If you think you might be a highly sensitive person, here are some resources for you. If you love someone who is a highly sensitive person, take a look at this material. Understand that there is nothing wrong with them, and they don’t have to “toughen up”. They just need to learn how to arrange their world so that they feel safe contributing. Our world needs more sensitive people. But we are often hiding under mushrooms. Make it safe for us to shine.

Resources for highly sensitive people can be found on this website. There’s even a quiz you can take. If you answer yes to 14 items on the quiz, you are highly sensitive. I had 23! And some areas have Meetup groups where you can meet others like you!


Listen With Your Eyes


The circus that is surrounding us today in regards to the Charlottesville events is irritating me. Yes, I am outraged at the event itself. I don’t think I need to add to the mayhem about that. For the record, as a young girl in Louisiana I was always puzzled by the statues in New Orleans. Why are we revering defeated generals who led a revolt against our own country? I, for one, say take them down. That war meant nothing to me except a good backdrop for the fictional novel Gone With the Wind.

As for the rest of the drama and the political fallout, the main thing that comes to my mind is what I learned in Alanon. People show you who they are. I don’t trust people’s words anymore anyway. Words are measured and sifted and sorted to project an image of who they want to be… of who they think they should be. They mean very little and spending time trying to get anyone to say something is meaningless. Even if they finally say it, it rings hollow. Just ask someone to tell you they love you. Feel what it feels like when they say they do. Yuk. Better left unsaid. They’ve already shown you who they are.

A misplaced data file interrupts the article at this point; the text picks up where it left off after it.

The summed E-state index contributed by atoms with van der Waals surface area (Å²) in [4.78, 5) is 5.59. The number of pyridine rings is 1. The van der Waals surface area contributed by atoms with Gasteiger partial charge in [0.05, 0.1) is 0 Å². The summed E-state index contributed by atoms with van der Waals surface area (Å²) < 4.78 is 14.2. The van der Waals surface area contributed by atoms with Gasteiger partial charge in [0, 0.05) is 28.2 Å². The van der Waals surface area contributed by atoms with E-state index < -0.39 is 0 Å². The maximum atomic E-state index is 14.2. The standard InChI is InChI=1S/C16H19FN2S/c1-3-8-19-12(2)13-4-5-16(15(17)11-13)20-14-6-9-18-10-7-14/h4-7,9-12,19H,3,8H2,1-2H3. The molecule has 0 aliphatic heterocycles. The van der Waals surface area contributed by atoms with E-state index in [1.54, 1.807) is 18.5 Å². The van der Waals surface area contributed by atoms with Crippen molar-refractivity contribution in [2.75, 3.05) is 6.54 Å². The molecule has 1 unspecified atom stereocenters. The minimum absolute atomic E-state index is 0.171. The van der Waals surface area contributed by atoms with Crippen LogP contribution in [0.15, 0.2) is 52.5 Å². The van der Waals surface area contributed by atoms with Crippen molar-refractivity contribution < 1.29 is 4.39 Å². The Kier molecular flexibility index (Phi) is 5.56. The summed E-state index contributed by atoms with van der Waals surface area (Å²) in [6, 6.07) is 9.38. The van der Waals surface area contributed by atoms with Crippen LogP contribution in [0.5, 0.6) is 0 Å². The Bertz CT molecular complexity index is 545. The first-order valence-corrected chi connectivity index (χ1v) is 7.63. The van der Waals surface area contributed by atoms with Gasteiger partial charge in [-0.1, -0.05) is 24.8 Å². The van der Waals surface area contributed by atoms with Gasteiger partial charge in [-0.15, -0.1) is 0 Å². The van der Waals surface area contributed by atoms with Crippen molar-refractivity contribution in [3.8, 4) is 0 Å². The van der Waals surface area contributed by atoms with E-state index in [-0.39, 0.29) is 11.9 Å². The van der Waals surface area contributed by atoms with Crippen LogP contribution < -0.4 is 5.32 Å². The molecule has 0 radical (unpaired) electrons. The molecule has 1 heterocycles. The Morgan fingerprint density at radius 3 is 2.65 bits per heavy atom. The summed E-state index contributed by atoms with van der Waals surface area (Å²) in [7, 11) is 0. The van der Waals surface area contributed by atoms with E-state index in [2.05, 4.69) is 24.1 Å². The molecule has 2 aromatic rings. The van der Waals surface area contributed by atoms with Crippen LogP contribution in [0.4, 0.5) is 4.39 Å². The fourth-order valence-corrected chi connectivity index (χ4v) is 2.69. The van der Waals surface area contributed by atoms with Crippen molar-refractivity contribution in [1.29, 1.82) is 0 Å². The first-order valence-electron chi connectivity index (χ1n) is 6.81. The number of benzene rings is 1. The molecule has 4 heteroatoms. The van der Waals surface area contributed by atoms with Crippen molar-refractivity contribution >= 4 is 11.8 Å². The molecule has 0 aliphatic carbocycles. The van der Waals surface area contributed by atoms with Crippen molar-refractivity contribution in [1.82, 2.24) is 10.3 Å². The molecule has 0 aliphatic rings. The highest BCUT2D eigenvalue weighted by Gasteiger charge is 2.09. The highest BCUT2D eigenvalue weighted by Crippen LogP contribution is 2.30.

I’ve learned to listen with my eyes. Watch what they do. See who they befriend. Is there drama or peace or surrounding them? Are they humble or narcissistic? Do they act out of love or fear? What draws their attention? What motivates them to act? Who or what is in their heart? Where do they spend their money? What do they worship? Does who they say they are resonate with what you see? Is honesty and integrity evident?

Words are a dime-a-dozen. People show you who they are. When you see them, decide how you react. Do you protect yourself? Do you move closer? Do you trust them? Do you fear them? Can you put down your walls or should you build them higher and thicker and stronger? Do they need your prayer? Are they good for you or do they bring you down? Are they dangerous or safe?

Don’t become fixated on what someone says. Watch them. They will show you who they are.

Accepting my Brokenness


I miss my house in Memphis. That place was so healing to me. The garden was too big for me to manage. The bedroom had no door. The bathroom only had a stand-up shower, so I couldn’t take baths for years. And the sunroom in the back wasn’t very well insulated which caused it to be cold in the winter and too hot in the summer. But that place was fertile ground for my growth as a person.

Be still and know that I am God. That scripture was scrawled across my empty yoga room wall at the front of the house. I’m sure the room was meant to be the living room, but I wanted the front room to be empty except for my spiritual space and those words that grounded and inspired me to stop trying to fix my life.


I texted a friend of mine this weekend to see how she was doing. “Learning some things about being okay with my own brokenness, and the ability to just sit with that. To love myself with all my brokenness, and accept my humanity,” she texted back. Ahhhh, I thought. Accepting our brokenness … what a concept. Be still and know that I am God.

So much of my life I’ve been driven to fix things … numb my pain … say I’m sorry when I did nothing wrong  … eat to ease loneliness … find a man to fill the hole in my heart where compassion belongs. I didn’t understand that brokenness is the birthplace of wholeness.